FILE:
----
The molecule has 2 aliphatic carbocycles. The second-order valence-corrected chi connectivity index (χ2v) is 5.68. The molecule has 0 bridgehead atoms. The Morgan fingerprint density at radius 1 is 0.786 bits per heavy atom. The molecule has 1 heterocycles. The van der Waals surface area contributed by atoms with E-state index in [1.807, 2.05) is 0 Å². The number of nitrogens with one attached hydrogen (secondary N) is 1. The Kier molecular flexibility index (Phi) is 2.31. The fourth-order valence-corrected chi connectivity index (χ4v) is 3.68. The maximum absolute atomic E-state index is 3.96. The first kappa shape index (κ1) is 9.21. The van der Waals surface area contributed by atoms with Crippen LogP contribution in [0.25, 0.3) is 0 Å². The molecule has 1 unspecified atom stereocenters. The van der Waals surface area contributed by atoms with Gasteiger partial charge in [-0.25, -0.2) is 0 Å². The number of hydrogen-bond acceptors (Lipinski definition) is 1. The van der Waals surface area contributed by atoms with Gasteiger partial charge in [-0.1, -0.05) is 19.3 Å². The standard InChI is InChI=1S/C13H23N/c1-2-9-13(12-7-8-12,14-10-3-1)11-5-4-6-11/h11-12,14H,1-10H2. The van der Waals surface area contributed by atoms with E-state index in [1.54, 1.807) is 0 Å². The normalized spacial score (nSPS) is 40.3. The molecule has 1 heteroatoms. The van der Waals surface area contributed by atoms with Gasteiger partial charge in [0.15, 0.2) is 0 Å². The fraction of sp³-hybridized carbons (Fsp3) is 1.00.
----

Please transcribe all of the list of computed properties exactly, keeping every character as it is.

The molecule has 2 aliphatic carbocycles. The second-order valence-corrected chi connectivity index (χ2v) is 5.68. The molecule has 0 bridgehead atoms. The Morgan fingerprint density at radius 1 is 0.786 bits per heavy atom. The molecule has 1 heterocycles. The van der Waals surface area contributed by atoms with E-state index in [1.807, 2.05) is 0 Å². The number of nitrogens with one attached hydrogen (secondary N) is 1. The Kier molecular flexibility index (Phi) is 2.31. The fourth-order valence-corrected chi connectivity index (χ4v) is 3.68. The maximum absolute atomic E-state index is 3.96. The first kappa shape index (κ1) is 9.21. The van der Waals surface area contributed by atoms with Crippen LogP contribution in [0.25, 0.3) is 0 Å². The molecule has 1 unspecified atom stereocenters. The van der Waals surface area contributed by atoms with Gasteiger partial charge in [-0.25, -0.2) is 0 Å². The number of hydrogen-bond acceptors (Lipinski definition) is 1. The van der Waals surface area contributed by atoms with Gasteiger partial charge in [-0.1, -0.05) is 19.3 Å². The standard InChI is InChI=1S/C13H23N/c1-2-9-13(12-7-8-12,14-10-3-1)11-5-4-6-11/h11-12,14H,1-10H2. The van der Waals surface area contributed by atoms with E-state index in [1.54, 1.807) is 0 Å². The normalized spacial score (nSPS) is 40.3. The molecule has 1 heteroatoms. The van der Waals surface area contributed by atoms with Gasteiger partial charge in [0.15, 0.2) is 0 Å². The fraction of sp³-hybridized carbons (Fsp3) is 1.00.